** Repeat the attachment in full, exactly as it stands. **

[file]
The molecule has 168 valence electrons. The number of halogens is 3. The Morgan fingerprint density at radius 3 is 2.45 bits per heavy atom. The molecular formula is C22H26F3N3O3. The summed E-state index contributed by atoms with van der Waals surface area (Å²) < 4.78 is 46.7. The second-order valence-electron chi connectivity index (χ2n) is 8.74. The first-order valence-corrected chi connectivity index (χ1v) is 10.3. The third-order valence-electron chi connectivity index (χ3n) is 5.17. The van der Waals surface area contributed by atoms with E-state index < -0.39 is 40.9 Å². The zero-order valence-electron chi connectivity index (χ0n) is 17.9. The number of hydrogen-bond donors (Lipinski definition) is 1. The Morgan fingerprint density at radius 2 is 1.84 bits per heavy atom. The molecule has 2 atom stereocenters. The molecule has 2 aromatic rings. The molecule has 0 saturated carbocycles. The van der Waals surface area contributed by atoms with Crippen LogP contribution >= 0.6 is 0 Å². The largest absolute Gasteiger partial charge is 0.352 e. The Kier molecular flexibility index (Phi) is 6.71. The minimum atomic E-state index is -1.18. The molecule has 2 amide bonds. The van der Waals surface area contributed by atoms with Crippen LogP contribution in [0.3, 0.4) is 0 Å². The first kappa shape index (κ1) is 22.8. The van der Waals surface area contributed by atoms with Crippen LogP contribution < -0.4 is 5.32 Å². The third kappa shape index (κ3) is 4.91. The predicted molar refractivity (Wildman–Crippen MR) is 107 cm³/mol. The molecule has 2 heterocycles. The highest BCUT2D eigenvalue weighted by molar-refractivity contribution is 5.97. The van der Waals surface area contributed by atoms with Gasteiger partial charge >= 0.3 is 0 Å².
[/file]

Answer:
The molecule has 168 valence electrons. The number of halogens is 3. The Morgan fingerprint density at radius 3 is 2.45 bits per heavy atom. The molecular formula is C22H26F3N3O3. The summed E-state index contributed by atoms with van der Waals surface area (Å²) < 4.78 is 46.7. The second-order valence-electron chi connectivity index (χ2n) is 8.74. The first-order valence-corrected chi connectivity index (χ1v) is 10.3. The third-order valence-electron chi connectivity index (χ3n) is 5.17. The van der Waals surface area contributed by atoms with E-state index < -0.39 is 40.9 Å². The zero-order valence-electron chi connectivity index (χ0n) is 17.9. The number of hydrogen-bond donors (Lipinski definition) is 1. The Morgan fingerprint density at radius 2 is 1.84 bits per heavy atom. The molecule has 2 atom stereocenters. The molecule has 2 aromatic rings. The molecule has 0 saturated carbocycles. The van der Waals surface area contributed by atoms with Crippen LogP contribution >= 0.6 is 0 Å². The largest absolute Gasteiger partial charge is 0.352 e. The Kier molecular flexibility index (Phi) is 6.71. The minimum atomic E-state index is -1.18. The molecule has 2 amide bonds. The van der Waals surface area contributed by atoms with Crippen LogP contribution in [0.3, 0.4) is 0 Å². The first kappa shape index (κ1) is 22.8. The van der Waals surface area contributed by atoms with Crippen LogP contribution < -0.4 is 5.32 Å². The third kappa shape index (κ3) is 4.91. The predicted molar refractivity (Wildman–Crippen MR) is 107 cm³/mol. The molecule has 2 heterocycles. The highest BCUT2D eigenvalue weighted by molar-refractivity contribution is 5.97. The van der Waals surface area contributed by atoms with Gasteiger partial charge >= 0.3 is 0 Å².